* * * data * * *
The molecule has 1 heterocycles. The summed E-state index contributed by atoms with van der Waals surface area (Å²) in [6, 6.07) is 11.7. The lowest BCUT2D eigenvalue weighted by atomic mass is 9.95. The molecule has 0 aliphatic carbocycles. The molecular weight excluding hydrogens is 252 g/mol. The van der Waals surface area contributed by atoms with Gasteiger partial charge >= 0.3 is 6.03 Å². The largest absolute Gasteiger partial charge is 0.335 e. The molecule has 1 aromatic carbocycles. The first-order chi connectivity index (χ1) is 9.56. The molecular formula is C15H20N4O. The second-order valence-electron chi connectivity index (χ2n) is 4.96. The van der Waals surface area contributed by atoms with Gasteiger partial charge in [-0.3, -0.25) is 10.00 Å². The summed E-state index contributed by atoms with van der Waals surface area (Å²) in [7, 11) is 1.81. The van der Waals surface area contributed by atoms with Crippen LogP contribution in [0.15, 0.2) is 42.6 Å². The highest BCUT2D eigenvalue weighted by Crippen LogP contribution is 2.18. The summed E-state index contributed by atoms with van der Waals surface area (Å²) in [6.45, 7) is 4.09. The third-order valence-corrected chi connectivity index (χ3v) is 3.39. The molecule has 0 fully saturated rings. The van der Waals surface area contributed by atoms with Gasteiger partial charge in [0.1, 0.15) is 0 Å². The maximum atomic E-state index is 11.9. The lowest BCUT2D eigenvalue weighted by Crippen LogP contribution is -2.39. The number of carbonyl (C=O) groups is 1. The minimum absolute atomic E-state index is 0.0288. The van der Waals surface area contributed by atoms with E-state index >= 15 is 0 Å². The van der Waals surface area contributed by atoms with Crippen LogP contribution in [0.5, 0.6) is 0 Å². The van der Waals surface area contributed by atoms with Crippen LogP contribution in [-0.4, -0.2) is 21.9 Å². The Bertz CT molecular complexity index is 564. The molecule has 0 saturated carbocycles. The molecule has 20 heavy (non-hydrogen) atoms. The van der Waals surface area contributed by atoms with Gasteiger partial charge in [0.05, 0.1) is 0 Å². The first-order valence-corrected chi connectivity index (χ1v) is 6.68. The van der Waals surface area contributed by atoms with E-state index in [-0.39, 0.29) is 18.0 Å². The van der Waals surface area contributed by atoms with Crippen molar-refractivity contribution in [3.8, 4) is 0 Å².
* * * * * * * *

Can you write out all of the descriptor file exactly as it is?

The molecule has 1 heterocycles. The summed E-state index contributed by atoms with van der Waals surface area (Å²) in [6, 6.07) is 11.7. The lowest BCUT2D eigenvalue weighted by atomic mass is 9.95. The molecule has 0 aliphatic carbocycles. The molecular weight excluding hydrogens is 252 g/mol. The van der Waals surface area contributed by atoms with Gasteiger partial charge >= 0.3 is 6.03 Å². The largest absolute Gasteiger partial charge is 0.335 e. The molecule has 1 aromatic carbocycles. The first-order chi connectivity index (χ1) is 9.56. The molecular formula is C15H20N4O. The second-order valence-electron chi connectivity index (χ2n) is 4.96. The van der Waals surface area contributed by atoms with Gasteiger partial charge in [-0.3, -0.25) is 10.00 Å². The summed E-state index contributed by atoms with van der Waals surface area (Å²) in [7, 11) is 1.81. The van der Waals surface area contributed by atoms with Crippen LogP contribution in [0.15, 0.2) is 42.6 Å². The highest BCUT2D eigenvalue weighted by Crippen LogP contribution is 2.18. The summed E-state index contributed by atoms with van der Waals surface area (Å²) in [6.45, 7) is 4.09. The third-order valence-corrected chi connectivity index (χ3v) is 3.39. The molecule has 0 fully saturated rings. The van der Waals surface area contributed by atoms with Gasteiger partial charge in [0.1, 0.15) is 0 Å². The maximum atomic E-state index is 11.9. The lowest BCUT2D eigenvalue weighted by Crippen LogP contribution is -2.39. The number of carbonyl (C=O) groups is 1. The minimum absolute atomic E-state index is 0.0288. The van der Waals surface area contributed by atoms with E-state index >= 15 is 0 Å². The van der Waals surface area contributed by atoms with Crippen LogP contribution in [0.5, 0.6) is 0 Å². The van der Waals surface area contributed by atoms with Crippen LogP contribution in [-0.4, -0.2) is 21.9 Å². The Bertz CT molecular complexity index is 564. The molecule has 0 saturated carbocycles. The molecule has 20 heavy (non-hydrogen) atoms. The van der Waals surface area contributed by atoms with Gasteiger partial charge in [0.05, 0.1) is 0 Å². The first-order valence-corrected chi connectivity index (χ1v) is 6.68. The van der Waals surface area contributed by atoms with E-state index in [-0.39, 0.29) is 18.0 Å². The van der Waals surface area contributed by atoms with Crippen molar-refractivity contribution in [3.8, 4) is 0 Å².